# Perfectly centered break of a perfectly aligned pool ball rack

This question is asked on Physics SE and MathOverflow by somebody else. I don't think it belongs there, but rather here (for reasons given there in my comments there; edit: now self-removed).

Imagine the beginning of a game of pool, you have 16 balls, 15 of them in a triangle <| and 1 of them being the cue ball off to the left of that triangle. Imagine that the rack (the 15 balls in a triangle) has every ball equally spaced apart and all balls touching all other appropriate balls. All balls are perfectly round. Now, imagine that the cue ball was hit along a friction free surface on the center axis for this triangle O-------<| and hits the far left ball of the rack dead center on this axis. How would the rack react? I would imagine this would be an extension of newtons cradle and only the 5 balls on the far end would move at all. But in what way would they move? Thanks

This is it.  The perfectly centered billiards break.  Behold. ## Setup

This break was computed in Mathematica using a numerical differential equations model. Here are a few details of the model:

• All balls are assumed to be perfectly elastic and almost perfectly rigid.
• Each ball has a mass of 1 unit and a radius of 1 unit.
• The cue ball has a initial speed of 10 units/sec.
• The force between two balls is given by the formula $$F \;=\; \begin{cases}0 & \text{if }d \geq 2, \\ 10^{11}(2-d)^{3/2} & \text{if }d<2,\end{cases}$$ where $d$ is the distance between the centers of the balls. Note that the balls overlap if and only if $d < 2$. The power of $3/2$ was suggested by Yoav Kallus on Math Overflow, because it follows Hertz's theory of non-adhesive elastic contact.

The initial speed of the cue ball is immaterial -- slowing down the cue ball is the same as slowing down time. The force constant $10^{11}$ has no real effect as long as it's large enough, although it does change the speed at which the initial collision takes place.

## The Collision

For this model, the entire collision takes place in the first 0.2 milliseconds, and none of the balls overlap by more than 0.025% of their radius during the collision. (These figures are model dependent -- real billiard balls may collide faster or slower than this.)

The following animation shows the forces between the balls during the collision, with the force proportional to the area of each yellow circle. Note that the balls themselves hardly move at all during the collision, although they do accelerate quite a bit. ## The Trajectories

The following picture shows the trajectories of the billiard balls after the collision. After the collision, some of the balls are travelling considerably faster than others. The following table shows the magnitude and direction of the velocity of each ball, where $0^\circ$ indicates straight up.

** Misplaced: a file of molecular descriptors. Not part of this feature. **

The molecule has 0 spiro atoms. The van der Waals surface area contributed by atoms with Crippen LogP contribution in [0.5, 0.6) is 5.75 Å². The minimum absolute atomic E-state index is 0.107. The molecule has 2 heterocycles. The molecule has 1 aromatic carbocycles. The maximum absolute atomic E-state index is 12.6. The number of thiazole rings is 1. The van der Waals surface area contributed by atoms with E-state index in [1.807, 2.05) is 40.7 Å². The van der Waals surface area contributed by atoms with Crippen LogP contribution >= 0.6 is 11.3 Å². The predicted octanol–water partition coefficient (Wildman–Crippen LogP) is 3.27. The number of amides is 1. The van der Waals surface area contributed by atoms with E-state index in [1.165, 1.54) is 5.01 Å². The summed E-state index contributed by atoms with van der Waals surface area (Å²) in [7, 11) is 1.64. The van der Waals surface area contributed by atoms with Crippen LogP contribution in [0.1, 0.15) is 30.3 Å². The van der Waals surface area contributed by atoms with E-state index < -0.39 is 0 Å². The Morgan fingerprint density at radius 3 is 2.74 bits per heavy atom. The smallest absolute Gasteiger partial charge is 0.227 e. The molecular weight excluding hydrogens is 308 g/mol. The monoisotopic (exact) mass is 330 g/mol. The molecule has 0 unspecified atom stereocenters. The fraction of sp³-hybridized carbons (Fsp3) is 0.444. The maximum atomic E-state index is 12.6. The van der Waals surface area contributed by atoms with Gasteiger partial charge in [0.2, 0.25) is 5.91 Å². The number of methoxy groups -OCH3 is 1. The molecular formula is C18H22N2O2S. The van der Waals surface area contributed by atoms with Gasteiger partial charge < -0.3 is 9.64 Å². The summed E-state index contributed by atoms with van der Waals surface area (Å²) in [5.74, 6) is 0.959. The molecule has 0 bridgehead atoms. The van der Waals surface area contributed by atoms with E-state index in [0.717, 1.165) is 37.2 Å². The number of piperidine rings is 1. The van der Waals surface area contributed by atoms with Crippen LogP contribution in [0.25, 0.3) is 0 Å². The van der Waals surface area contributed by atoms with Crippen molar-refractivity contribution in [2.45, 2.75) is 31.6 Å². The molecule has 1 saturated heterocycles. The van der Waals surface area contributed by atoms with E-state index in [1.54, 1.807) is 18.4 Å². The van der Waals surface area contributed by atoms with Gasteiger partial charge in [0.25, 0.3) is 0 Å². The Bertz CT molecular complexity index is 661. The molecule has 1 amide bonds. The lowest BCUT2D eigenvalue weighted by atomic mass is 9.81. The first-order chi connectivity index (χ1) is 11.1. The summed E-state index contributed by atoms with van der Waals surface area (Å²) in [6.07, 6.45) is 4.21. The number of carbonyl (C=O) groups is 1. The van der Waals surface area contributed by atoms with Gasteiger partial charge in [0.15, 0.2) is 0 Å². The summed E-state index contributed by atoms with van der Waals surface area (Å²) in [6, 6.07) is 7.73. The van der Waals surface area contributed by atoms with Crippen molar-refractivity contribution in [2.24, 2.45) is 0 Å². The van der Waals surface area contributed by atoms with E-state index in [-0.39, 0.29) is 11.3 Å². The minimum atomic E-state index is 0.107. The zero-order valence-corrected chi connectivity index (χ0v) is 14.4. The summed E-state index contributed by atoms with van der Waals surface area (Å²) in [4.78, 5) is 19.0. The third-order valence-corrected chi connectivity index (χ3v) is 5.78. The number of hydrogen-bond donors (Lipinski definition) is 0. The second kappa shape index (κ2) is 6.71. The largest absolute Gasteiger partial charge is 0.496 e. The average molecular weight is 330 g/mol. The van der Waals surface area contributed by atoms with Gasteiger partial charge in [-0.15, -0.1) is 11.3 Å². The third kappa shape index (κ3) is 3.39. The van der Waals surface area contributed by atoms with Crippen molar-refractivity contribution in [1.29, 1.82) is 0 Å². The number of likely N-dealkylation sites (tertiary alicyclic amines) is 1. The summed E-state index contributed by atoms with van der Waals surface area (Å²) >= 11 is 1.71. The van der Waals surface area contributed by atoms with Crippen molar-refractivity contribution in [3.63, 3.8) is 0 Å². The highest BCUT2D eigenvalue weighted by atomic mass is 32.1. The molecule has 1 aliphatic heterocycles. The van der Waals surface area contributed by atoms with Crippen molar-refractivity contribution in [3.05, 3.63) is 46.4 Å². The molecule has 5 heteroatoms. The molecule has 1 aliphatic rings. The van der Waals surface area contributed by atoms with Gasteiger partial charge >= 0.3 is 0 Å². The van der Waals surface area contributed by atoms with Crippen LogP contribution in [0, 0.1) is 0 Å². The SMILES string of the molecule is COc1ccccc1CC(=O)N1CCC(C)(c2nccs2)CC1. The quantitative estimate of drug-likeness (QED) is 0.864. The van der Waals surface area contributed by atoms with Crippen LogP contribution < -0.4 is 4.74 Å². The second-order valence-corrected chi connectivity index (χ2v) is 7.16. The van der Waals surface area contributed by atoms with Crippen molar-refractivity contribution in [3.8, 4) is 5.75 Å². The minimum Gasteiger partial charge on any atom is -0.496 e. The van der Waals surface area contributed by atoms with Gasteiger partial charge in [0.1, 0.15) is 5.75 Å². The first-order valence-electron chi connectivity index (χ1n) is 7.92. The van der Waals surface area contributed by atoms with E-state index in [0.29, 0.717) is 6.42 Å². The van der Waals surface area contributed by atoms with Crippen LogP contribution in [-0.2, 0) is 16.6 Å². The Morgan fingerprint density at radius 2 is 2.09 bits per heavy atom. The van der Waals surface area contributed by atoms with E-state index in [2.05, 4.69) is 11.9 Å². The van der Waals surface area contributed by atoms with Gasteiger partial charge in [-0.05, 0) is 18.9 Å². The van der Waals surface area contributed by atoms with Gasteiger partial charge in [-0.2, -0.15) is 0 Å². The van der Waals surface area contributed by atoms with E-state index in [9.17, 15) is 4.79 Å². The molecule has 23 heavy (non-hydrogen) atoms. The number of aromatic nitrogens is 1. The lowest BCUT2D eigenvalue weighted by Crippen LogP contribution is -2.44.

$$\begin{array}{|c|c|c|c|c|c|c|c|c|c|c|} \hline \text{ball} & \text{cue} & 1 & 2,3 & 4,6 & 5 & 7,10 & 8,9 & 11,15 & 12,14 & 13 \\ \hline \text{angle} & 0^\circ & 0^\circ & 40.1^\circ & 43.9^\circ & 0^\circ & 82.1^\circ & 161.8^\circ & 150^\circ & 178.2^\circ & 180^\circ \\ \hline \text{speed} & 1.79 & 1.20 & 1.57 & 1.42 & 0.12 & 1.31 & 0.25 & 5.60 & 2.57 & 2.63 \\ \hline \end{array}$$

For comparison, remember that the initial speed of the cue ball was 10 units/sec. Thus, balls 11 and 15 (the back corner balls) shoot out at more than half the speed of the original cue ball, whereas ball 5 slowly rolls upwards at less than 2% of the speed of the original cue ball.

By the way, if you add up the sum of the squares of the speeds of the balls, you get 100, since kinetic energy is conserved.

The results of this model are dependent on the power of $3/2$ in the force law -- other force laws give other breaks. For example, we could try making the force a linear function of the overlap distance (in analogy with springs and Hooke's law), or we could try making the force proportional to the square of the overlap distance. The results are noticeably different  ## Stiff Response

Glenn the Udderboat points out that "stiff" balls might be best approximated by a force response involving a higher power of the distance (although this isn't the usual definition of "stiffness"). Unfortunately, the calculation time in Mathematica becomes longer when the power is increased, presumably because it needs to use a smaller time step to be sufficiently accurate.